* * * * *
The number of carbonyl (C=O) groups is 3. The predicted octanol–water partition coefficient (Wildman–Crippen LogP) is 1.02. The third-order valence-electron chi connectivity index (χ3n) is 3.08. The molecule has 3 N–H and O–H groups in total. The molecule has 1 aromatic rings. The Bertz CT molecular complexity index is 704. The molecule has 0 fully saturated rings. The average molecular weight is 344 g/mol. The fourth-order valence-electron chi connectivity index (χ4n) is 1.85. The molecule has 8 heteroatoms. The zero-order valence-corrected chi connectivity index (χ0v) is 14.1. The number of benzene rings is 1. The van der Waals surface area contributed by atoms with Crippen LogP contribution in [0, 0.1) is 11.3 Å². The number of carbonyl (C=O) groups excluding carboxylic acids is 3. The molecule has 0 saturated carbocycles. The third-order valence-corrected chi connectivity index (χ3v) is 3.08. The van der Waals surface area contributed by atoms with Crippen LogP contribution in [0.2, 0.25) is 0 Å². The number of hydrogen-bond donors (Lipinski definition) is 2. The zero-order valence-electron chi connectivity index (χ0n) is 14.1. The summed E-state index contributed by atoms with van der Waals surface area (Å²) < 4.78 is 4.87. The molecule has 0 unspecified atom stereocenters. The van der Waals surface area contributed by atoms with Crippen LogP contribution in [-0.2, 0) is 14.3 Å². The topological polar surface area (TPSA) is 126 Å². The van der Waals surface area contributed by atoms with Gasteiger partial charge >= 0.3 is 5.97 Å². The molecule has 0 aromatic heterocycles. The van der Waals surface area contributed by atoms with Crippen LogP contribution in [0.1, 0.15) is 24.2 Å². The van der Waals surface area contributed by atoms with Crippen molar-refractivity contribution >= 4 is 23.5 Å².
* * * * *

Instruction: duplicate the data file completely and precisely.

The number of carbonyl (C=O) groups is 3. The predicted octanol–water partition coefficient (Wildman–Crippen LogP) is 1.02. The third-order valence-electron chi connectivity index (χ3n) is 3.08. The molecule has 3 N–H and O–H groups in total. The molecule has 1 aromatic rings. The Bertz CT molecular complexity index is 704. The molecule has 0 fully saturated rings. The average molecular weight is 344 g/mol. The fourth-order valence-electron chi connectivity index (χ4n) is 1.85. The molecule has 8 heteroatoms. The zero-order valence-corrected chi connectivity index (χ0v) is 14.1. The number of benzene rings is 1. The van der Waals surface area contributed by atoms with Crippen LogP contribution in [0, 0.1) is 11.3 Å². The number of carbonyl (C=O) groups excluding carboxylic acids is 3. The molecule has 0 saturated carbocycles. The third-order valence-corrected chi connectivity index (χ3v) is 3.08. The van der Waals surface area contributed by atoms with Crippen LogP contribution in [0.2, 0.25) is 0 Å². The number of hydrogen-bond donors (Lipinski definition) is 2. The zero-order valence-electron chi connectivity index (χ0n) is 14.1. The summed E-state index contributed by atoms with van der Waals surface area (Å²) < 4.78 is 4.87. The molecule has 0 unspecified atom stereocenters. The van der Waals surface area contributed by atoms with Crippen LogP contribution in [-0.2, 0) is 14.3 Å². The topological polar surface area (TPSA) is 126 Å². The van der Waals surface area contributed by atoms with Gasteiger partial charge >= 0.3 is 5.97 Å². The molecule has 0 aromatic heterocycles. The van der Waals surface area contributed by atoms with Crippen LogP contribution in [0.1, 0.15) is 24.2 Å². The van der Waals surface area contributed by atoms with Crippen molar-refractivity contribution >= 4 is 23.5 Å².